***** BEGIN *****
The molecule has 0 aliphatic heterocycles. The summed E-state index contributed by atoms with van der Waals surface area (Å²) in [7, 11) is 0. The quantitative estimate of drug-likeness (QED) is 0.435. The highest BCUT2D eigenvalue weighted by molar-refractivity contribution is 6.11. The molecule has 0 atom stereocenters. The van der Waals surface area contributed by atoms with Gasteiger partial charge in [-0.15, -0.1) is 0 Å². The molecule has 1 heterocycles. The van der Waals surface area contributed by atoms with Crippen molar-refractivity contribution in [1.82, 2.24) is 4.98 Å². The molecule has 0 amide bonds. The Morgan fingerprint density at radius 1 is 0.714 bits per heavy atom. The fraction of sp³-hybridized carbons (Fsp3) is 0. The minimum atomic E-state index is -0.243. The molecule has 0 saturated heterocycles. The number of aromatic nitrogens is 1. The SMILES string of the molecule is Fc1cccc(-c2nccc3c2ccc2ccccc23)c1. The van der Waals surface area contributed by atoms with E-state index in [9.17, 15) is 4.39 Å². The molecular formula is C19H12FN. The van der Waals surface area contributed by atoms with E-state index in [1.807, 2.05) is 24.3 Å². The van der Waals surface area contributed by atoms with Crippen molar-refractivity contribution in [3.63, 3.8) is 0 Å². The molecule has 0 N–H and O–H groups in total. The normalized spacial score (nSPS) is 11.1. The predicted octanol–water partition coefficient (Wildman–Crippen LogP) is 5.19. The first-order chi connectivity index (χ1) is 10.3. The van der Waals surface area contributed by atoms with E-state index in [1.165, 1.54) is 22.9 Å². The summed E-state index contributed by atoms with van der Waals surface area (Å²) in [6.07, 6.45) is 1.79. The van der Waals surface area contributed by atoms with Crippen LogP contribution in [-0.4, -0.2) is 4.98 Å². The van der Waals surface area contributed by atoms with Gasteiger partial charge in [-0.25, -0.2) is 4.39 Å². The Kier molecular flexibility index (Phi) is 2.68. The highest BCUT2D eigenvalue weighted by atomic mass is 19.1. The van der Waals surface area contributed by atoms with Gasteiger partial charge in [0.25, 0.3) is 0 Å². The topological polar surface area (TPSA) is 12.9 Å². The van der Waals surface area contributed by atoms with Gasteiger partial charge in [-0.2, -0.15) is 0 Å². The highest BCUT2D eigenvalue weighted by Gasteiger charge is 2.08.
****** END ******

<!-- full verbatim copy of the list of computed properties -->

The molecule has 0 aliphatic heterocycles. The summed E-state index contributed by atoms with van der Waals surface area (Å²) in [7, 11) is 0. The quantitative estimate of drug-likeness (QED) is 0.435. The highest BCUT2D eigenvalue weighted by molar-refractivity contribution is 6.11. The molecule has 0 atom stereocenters. The van der Waals surface area contributed by atoms with Gasteiger partial charge in [-0.15, -0.1) is 0 Å². The molecule has 1 heterocycles. The van der Waals surface area contributed by atoms with Crippen molar-refractivity contribution in [1.82, 2.24) is 4.98 Å². The molecule has 0 amide bonds. The Morgan fingerprint density at radius 1 is 0.714 bits per heavy atom. The fraction of sp³-hybridized carbons (Fsp3) is 0. The minimum atomic E-state index is -0.243. The molecule has 0 saturated heterocycles. The number of aromatic nitrogens is 1. The SMILES string of the molecule is Fc1cccc(-c2nccc3c2ccc2ccccc23)c1. The van der Waals surface area contributed by atoms with E-state index in [9.17, 15) is 4.39 Å². The molecular formula is C19H12FN. The van der Waals surface area contributed by atoms with E-state index in [1.807, 2.05) is 24.3 Å². The van der Waals surface area contributed by atoms with Crippen molar-refractivity contribution in [3.63, 3.8) is 0 Å². The molecule has 0 N–H and O–H groups in total. The normalized spacial score (nSPS) is 11.1. The predicted octanol–water partition coefficient (Wildman–Crippen LogP) is 5.19. The first-order chi connectivity index (χ1) is 10.3. The van der Waals surface area contributed by atoms with E-state index in [1.165, 1.54) is 22.9 Å². The summed E-state index contributed by atoms with van der Waals surface area (Å²) in [6.07, 6.45) is 1.79. The van der Waals surface area contributed by atoms with Crippen LogP contribution in [-0.4, -0.2) is 4.98 Å². The van der Waals surface area contributed by atoms with Gasteiger partial charge in [-0.25, -0.2) is 4.39 Å². The Kier molecular flexibility index (Phi) is 2.68. The highest BCUT2D eigenvalue weighted by atomic mass is 19.1. The van der Waals surface area contributed by atoms with Gasteiger partial charge in [0.25, 0.3) is 0 Å². The topological polar surface area (TPSA) is 12.9 Å². The van der Waals surface area contributed by atoms with Gasteiger partial charge in [-0.2, -0.15) is 0 Å². The highest BCUT2D eigenvalue weighted by Gasteiger charge is 2.08.